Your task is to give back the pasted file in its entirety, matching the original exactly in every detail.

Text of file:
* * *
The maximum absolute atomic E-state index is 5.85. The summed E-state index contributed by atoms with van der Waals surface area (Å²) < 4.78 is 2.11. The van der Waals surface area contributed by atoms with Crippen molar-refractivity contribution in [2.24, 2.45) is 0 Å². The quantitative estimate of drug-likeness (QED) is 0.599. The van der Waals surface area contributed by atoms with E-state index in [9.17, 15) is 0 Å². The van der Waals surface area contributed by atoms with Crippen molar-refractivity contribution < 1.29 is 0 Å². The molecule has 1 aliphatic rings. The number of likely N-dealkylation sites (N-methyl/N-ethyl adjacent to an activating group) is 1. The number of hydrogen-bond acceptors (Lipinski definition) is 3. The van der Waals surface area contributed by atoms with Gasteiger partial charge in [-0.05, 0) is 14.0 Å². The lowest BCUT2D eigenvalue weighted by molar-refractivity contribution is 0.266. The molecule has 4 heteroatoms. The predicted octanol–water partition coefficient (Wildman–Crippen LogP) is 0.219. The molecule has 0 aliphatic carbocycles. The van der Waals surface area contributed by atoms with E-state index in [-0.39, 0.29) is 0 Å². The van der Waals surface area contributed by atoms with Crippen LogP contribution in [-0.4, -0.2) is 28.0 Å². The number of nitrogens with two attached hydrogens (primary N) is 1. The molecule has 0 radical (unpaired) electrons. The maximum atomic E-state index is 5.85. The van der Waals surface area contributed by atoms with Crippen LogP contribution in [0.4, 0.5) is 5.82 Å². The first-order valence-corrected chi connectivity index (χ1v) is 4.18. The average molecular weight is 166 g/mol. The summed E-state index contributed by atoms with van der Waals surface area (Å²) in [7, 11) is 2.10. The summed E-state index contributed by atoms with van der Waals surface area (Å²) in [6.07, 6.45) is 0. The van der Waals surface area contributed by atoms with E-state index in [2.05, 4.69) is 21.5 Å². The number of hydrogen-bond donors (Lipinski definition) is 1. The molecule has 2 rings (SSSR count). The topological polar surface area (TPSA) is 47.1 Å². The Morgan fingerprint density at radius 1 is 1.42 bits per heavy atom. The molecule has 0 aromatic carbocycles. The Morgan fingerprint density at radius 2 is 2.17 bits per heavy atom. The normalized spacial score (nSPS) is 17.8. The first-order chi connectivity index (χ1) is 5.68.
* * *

The maximum absolute atomic E-state index is 5.85. The summed E-state index contributed by atoms with van der Waals surface area (Å²) < 4.78 is 2.11. The van der Waals surface area contributed by atoms with Crippen molar-refractivity contribution in [2.24, 2.45) is 0 Å². The quantitative estimate of drug-likeness (QED) is 0.599. The van der Waals surface area contributed by atoms with E-state index in [9.17, 15) is 0 Å². The van der Waals surface area contributed by atoms with Crippen molar-refractivity contribution < 1.29 is 0 Å². The molecule has 1 aliphatic rings. The number of likely N-dealkylation sites (N-methyl/N-ethyl adjacent to an activating group) is 1. The number of hydrogen-bond acceptors (Lipinski definition) is 3. The van der Waals surface area contributed by atoms with Gasteiger partial charge in [-0.05, 0) is 14.0 Å². The lowest BCUT2D eigenvalue weighted by molar-refractivity contribution is 0.266. The molecule has 4 heteroatoms. The predicted octanol–water partition coefficient (Wildman–Crippen LogP) is 0.219. The molecule has 0 aliphatic carbocycles. The van der Waals surface area contributed by atoms with E-state index in [-0.39, 0.29) is 0 Å². The van der Waals surface area contributed by atoms with Crippen LogP contribution in [-0.4, -0.2) is 28.0 Å². The number of nitrogens with two attached hydrogens (primary N) is 1. The molecule has 0 radical (unpaired) electrons. The maximum atomic E-state index is 5.85. The van der Waals surface area contributed by atoms with Crippen LogP contribution in [0.4, 0.5) is 5.82 Å². The first-order valence-corrected chi connectivity index (χ1v) is 4.18. The average molecular weight is 166 g/mol. The summed E-state index contributed by atoms with van der Waals surface area (Å²) in [7, 11) is 2.10. The summed E-state index contributed by atoms with van der Waals surface area (Å²) in [6.07, 6.45) is 0. The van der Waals surface area contributed by atoms with E-state index in [2.05, 4.69) is 21.5 Å². The number of hydrogen-bond donors (Lipinski definition) is 1. The molecule has 2 rings (SSSR count). The topological polar surface area (TPSA) is 47.1 Å². The Morgan fingerprint density at radius 1 is 1.42 bits per heavy atom. The molecule has 0 aromatic carbocycles. The Morgan fingerprint density at radius 2 is 2.17 bits per heavy atom. The normalized spacial score (nSPS) is 17.8. The first-order chi connectivity index (χ1) is 5.68.